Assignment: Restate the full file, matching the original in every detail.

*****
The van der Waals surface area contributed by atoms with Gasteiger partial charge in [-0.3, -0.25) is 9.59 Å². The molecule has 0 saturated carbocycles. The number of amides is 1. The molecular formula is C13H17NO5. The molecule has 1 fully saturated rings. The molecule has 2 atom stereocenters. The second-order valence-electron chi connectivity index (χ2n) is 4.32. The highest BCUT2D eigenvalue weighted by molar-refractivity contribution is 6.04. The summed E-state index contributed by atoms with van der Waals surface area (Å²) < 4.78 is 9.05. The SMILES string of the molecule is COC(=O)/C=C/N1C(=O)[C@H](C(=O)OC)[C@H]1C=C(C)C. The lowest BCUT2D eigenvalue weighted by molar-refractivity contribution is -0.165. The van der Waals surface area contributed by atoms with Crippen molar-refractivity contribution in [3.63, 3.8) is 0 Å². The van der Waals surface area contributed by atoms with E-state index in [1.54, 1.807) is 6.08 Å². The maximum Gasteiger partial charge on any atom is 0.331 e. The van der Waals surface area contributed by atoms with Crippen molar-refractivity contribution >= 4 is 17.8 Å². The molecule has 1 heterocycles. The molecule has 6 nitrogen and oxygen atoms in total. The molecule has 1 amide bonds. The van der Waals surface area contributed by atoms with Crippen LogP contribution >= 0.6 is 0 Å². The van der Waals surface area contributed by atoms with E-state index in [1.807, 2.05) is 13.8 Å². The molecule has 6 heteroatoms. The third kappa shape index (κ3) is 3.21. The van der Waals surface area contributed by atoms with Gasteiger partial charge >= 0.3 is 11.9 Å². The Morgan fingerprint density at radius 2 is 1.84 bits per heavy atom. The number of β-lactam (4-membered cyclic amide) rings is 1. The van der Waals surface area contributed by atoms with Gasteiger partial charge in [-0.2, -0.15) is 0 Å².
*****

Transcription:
The van der Waals surface area contributed by atoms with Gasteiger partial charge in [-0.3, -0.25) is 9.59 Å². The molecule has 0 saturated carbocycles. The number of amides is 1. The molecular formula is C13H17NO5. The molecule has 1 fully saturated rings. The molecule has 2 atom stereocenters. The second-order valence-electron chi connectivity index (χ2n) is 4.32. The highest BCUT2D eigenvalue weighted by molar-refractivity contribution is 6.04. The summed E-state index contributed by atoms with van der Waals surface area (Å²) < 4.78 is 9.05. The SMILES string of the molecule is COC(=O)/C=C/N1C(=O)[C@H](C(=O)OC)[C@H]1C=C(C)C. The lowest BCUT2D eigenvalue weighted by molar-refractivity contribution is -0.165. The van der Waals surface area contributed by atoms with Crippen molar-refractivity contribution in [3.63, 3.8) is 0 Å². The van der Waals surface area contributed by atoms with E-state index in [1.54, 1.807) is 6.08 Å². The maximum Gasteiger partial charge on any atom is 0.331 e. The van der Waals surface area contributed by atoms with Crippen molar-refractivity contribution >= 4 is 17.8 Å². The molecule has 1 heterocycles. The molecule has 6 nitrogen and oxygen atoms in total. The molecule has 1 amide bonds. The van der Waals surface area contributed by atoms with Crippen LogP contribution >= 0.6 is 0 Å². The van der Waals surface area contributed by atoms with E-state index in [1.807, 2.05) is 13.8 Å². The molecule has 6 heteroatoms. The third kappa shape index (κ3) is 3.21. The van der Waals surface area contributed by atoms with Gasteiger partial charge >= 0.3 is 11.9 Å². The Morgan fingerprint density at radius 2 is 1.84 bits per heavy atom. The number of β-lactam (4-membered cyclic amide) rings is 1. The van der Waals surface area contributed by atoms with Gasteiger partial charge in [-0.2, -0.15) is 0 Å².